Other Voices

Electoral politics should be a young person’s game

Vermont Sen. Bernie Sanders, who attracted young voters in the Democratic primaries, speaks Oct. 18 at an early vote rally at the University of Arizona in Tucson.
Vermont Sen. Bernie Sanders, who attracted young voters in the Democratic primaries, speaks Oct. 18 at an early vote rally at the University of Arizona in Tucson. AP

A common belief in politics is that young people don’t vote.

This isn’t entirely true, but it’s also not entirely false.

After 1971’s ratification of the 26th Amendment, which lowered the voting age to 18, voter turnout in this country dropped from 60.84 percent in 1968 to 55.21 percent in 1972.

In subsequent years the percentage of Americans who cast a ballot has fluctuated, but never reached levels before the 26th Amendment.

We expanded the franchise to include a group that was least likely to exercise their voting rights, and they dragged our voting averages down. Young people have remained the least likely age group to turn up on Election Day.

In 2008, we saw an uptick in youth political participation when President Barack Obama’s campaign helped draw young voters out of hiding.

Subsequent elections have shown slightly improved levels of youth involvement, but not on a par with the initial 2008 election.

The 2016 presidential candidates have failed to energize the masses of politically uninterested young people.

Young people greatly preferred Bernie Sanders in this year’s Democratic Party primaries. Exit polls suggest that Sanders won more votes from people under 30 than Hillary Clinton and Donald J. Trump combined.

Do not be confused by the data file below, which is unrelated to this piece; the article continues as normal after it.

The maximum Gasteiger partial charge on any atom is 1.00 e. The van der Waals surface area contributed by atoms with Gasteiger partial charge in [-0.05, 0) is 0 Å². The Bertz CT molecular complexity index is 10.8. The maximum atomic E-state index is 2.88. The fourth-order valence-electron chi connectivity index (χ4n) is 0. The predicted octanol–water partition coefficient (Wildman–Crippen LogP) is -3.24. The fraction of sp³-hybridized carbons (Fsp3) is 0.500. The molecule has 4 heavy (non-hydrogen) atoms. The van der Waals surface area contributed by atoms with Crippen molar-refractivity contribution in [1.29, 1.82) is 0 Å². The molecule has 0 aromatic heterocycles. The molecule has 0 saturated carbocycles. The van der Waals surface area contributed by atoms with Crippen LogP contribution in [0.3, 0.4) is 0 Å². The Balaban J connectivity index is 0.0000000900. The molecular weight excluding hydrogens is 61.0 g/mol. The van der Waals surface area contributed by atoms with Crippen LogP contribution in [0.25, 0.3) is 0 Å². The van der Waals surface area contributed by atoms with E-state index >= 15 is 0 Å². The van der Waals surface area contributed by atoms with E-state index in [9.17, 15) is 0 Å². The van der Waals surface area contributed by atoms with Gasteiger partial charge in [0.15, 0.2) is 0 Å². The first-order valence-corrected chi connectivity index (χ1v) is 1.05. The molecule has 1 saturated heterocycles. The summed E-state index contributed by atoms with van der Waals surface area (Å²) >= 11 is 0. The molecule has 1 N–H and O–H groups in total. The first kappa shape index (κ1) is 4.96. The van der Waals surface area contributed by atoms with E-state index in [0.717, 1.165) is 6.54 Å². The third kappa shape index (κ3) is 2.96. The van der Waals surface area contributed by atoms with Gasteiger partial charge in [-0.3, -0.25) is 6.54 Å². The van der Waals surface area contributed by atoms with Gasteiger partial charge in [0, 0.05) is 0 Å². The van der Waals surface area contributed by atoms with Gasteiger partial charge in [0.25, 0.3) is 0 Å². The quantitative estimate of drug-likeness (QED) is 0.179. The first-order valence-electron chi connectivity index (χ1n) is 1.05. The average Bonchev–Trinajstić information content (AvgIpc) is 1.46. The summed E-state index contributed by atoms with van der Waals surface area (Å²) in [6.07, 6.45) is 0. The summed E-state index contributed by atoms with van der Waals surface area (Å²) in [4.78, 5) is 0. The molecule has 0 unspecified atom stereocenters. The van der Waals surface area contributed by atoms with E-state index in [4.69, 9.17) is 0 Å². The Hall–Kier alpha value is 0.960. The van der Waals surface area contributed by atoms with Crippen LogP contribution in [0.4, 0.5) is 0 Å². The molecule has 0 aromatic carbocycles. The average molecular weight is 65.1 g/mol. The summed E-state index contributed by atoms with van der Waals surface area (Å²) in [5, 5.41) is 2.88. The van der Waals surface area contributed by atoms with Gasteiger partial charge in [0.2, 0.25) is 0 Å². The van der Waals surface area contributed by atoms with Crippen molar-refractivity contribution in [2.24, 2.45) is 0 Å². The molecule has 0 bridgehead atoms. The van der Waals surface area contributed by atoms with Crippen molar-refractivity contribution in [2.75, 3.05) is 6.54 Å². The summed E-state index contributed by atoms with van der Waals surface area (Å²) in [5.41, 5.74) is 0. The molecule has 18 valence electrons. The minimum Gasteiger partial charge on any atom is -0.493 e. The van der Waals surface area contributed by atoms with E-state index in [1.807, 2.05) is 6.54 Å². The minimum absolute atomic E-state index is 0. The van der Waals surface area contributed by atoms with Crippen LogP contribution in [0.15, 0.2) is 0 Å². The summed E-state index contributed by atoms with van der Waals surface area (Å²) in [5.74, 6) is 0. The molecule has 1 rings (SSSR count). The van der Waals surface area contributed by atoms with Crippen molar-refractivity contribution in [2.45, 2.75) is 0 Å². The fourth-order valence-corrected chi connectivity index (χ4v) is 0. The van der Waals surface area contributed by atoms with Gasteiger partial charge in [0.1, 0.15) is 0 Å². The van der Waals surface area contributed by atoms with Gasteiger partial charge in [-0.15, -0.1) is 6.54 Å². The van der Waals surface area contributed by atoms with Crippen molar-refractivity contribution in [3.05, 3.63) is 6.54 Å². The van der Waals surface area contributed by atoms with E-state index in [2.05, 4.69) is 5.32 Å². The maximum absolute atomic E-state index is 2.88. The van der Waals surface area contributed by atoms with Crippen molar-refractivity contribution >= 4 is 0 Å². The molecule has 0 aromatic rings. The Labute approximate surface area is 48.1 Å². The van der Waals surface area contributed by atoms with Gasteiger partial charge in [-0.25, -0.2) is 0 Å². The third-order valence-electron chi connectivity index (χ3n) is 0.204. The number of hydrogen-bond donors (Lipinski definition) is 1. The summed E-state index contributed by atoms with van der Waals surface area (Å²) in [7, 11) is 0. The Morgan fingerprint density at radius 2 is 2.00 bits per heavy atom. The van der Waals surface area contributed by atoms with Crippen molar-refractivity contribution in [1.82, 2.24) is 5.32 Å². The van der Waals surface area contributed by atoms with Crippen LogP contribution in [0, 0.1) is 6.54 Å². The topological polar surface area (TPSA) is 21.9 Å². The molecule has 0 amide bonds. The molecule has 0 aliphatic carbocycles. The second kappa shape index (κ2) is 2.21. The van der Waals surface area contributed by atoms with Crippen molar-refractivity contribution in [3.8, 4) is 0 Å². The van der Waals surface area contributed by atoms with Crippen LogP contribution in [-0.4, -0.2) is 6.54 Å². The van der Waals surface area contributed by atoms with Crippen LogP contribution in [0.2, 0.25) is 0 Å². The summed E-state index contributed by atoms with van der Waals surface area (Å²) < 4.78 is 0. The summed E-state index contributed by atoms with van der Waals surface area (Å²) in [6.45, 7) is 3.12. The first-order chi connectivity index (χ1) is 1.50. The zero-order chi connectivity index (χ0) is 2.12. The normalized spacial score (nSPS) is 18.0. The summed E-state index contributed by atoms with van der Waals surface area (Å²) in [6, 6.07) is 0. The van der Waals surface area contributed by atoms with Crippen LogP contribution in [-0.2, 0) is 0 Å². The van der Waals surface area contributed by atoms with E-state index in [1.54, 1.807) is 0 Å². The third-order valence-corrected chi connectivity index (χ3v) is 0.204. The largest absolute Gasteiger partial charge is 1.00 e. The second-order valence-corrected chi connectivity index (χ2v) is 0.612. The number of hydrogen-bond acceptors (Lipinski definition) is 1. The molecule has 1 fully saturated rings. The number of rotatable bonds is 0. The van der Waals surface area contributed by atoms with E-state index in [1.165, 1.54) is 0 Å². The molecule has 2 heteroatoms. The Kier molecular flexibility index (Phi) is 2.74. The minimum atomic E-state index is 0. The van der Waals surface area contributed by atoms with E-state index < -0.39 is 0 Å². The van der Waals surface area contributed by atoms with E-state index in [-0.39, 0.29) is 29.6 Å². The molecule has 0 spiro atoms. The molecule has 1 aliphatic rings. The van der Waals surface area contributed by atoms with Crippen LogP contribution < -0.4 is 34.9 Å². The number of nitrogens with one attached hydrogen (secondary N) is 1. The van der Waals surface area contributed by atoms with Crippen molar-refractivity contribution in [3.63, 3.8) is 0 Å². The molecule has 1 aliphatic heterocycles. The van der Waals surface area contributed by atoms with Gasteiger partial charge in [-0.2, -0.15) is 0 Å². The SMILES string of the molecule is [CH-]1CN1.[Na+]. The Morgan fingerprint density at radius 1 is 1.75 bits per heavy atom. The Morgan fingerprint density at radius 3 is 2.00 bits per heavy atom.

In the months since the primaries, it seems that neither major party candidate has connected with young voters at Sanders- or Obama-like levels.

Trump’s poll numbers show he might set a new low for Republican candidates among young voters.

Is it possible that young people are engaged in this election, despite their disenchantment with the major party candidates? Maybe.

This election has seen record-breaking increases in voter registration, which is a hopeful sign.

In 2012, early voting ballots totaled 12,320 at the voting center on The University of Texas at Austin’s campus.

As of Oct. 21 this year, halfway through early voting, 10,663 voters have cast ballots on campus.

But despite this promising sign, young people will by and large sit out this election. Why?

Young voters face substantial barriers to voting, such as working while in school to minimize student loan debt.

They are less likely to identify with a political party, which serves as an effective decision shortcut for many of us.

Many haven’t had a chance to vote before, so they haven’t developed a voting habit.

And, they tend to be more mobile and less likely to have roots in a community. Roots are helpful for understanding the issues and simply knowing the locations of polling places.

And, to be fair, this campaign season has been a rather pitiful advertisement for the promise of getting involved in politics.

Candidates don’t tend to campaign on issues that matter to young people, issues like job opportunities, student loans, affordable health care and the environment.

According to survey data, young people are concerned about the ways LGBT people and racial minorities are treated in this country.

Maybe young people would vote more if campaigns were more relevant to them. Maybe campaigns would address the issues important to young people if they voted.

Ideally, political candidates would recognize how close Bernie Sanders came to winning the Democratic nomination because of young voters and start paying more attention to them.

Rather than wait for the next popular candidate to come along, young people must re-establish themselves as a political force by showing up on Election Day.

The expansion of the franchise was the right thing for our country, but it’s not enough for the rest of us to just hope young people take it upon themselves to vote.

We should talk about why voting matters and why we value their voices in politics.

If the tone of the 2016 election is any indication, older generations could desperately use their help.

Bethany Albertson is an associate professor of government and George Elliott Morris is an undergraduate student at The University of Texas at Austin.

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